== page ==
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Consumers' Health Insurance Premiums Rise Even As Medical Spending Slows Because California Can't Reject Excessive Rate Hikes SANTA MONICA, Calif.,
Feb. 14, 2013 /PRNewswire-USNewswire/ -- The California Department of Insurance announced today that a 17.9% average health insurance rate increase paid by 630,000 Anthem Blue Cross customers on
February 1st has been reduced to 13.9%. Anthem should never have charged its customers the double-digit increase, said the nonprofit Consumer Watchdog, but regulators in
California lack the power to reject an excessive rate increase before it takes effect.
"Health insurance prices remain unaffordable for Anthem Blue Cross customers who have seen rates go up twice in the last year, an average 22% price spike even as medical spending increases are at record lows. While a reduction of Anthem's massive rate hike is a small piece of good news for consumers, it's too little, too late. Getting a little cash back after highway robbery doesn't prevent the crime," said
Carmen Balber, executive director with Consumer Watchdog. "Consumers want to know that their health insurance premiums are justified, and they won't be sure until
California has the power to reject excessive rate increases."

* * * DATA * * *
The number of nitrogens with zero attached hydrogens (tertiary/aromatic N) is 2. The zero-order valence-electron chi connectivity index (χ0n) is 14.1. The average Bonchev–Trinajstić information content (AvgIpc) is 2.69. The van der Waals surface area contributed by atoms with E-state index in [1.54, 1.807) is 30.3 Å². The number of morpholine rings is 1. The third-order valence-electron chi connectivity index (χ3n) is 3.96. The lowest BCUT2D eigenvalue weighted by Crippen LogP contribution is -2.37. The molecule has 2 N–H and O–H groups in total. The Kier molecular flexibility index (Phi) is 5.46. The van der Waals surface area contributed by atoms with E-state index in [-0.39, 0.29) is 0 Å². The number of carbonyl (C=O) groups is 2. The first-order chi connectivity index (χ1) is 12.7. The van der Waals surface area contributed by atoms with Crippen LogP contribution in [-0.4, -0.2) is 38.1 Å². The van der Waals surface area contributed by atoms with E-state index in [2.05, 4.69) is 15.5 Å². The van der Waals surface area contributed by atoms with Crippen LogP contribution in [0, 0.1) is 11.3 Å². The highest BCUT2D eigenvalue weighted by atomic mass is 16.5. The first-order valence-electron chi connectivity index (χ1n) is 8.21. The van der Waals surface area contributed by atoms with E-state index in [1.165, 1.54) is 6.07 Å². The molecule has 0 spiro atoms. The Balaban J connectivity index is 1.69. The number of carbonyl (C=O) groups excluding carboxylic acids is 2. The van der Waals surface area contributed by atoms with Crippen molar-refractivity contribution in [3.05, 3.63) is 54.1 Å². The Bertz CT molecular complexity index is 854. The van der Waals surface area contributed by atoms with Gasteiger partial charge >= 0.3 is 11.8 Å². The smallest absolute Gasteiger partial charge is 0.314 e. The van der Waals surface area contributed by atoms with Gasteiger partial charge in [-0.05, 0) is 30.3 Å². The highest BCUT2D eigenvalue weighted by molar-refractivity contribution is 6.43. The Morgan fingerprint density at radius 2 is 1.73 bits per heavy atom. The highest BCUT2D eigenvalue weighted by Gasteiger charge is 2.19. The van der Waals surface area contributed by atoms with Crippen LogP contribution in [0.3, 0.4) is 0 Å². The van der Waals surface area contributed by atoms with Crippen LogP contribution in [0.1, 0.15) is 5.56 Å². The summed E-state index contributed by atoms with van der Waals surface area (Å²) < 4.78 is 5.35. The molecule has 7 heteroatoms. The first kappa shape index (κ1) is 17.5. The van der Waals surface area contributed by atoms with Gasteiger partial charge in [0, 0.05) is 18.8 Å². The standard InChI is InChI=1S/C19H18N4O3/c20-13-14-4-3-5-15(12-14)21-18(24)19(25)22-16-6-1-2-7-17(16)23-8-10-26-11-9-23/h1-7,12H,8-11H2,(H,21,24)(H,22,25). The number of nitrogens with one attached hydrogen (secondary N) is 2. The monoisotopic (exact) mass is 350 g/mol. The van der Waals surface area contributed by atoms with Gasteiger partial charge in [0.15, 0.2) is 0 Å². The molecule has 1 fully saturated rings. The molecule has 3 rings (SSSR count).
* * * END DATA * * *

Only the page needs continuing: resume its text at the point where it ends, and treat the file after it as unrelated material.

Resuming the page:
Unlike at least 35 other states,
California does not require health insurance companies to get approval for rate hikes before they take effect. This loophole in the law meant that many Anthem consumers who were notified of the
February 1 rate increase were forced to reduce benefits, change plans or even consider dropping coverage altogether because the rate hike was unaffordable. Those consumers forced to drop coverage or change plans will be allowed to reverse those changes under the agreement.
An initiative measure that will appear on the next general election ballot would give
California the authority to publicly review rate increases, and reject those that are excessive before they take effect. It also gives the insurance commissioner the ability to require refunds to consumers of any rate increase, including Anthem's, that is found to be excessive.
The Centers for Medicare and Medicaid Services reported last month that health spending increased just 3.9% in 2011, a record low pace of growth for the third year in a row. The Bureau of Labor Statistics Consumer Price Index reported medical care services increased just 3.7% in 2012. Californians continue to pay double-digit rate increases despite these reductions in health costs because no one has the power to tell insurance companies no, said Consumer Watchdog.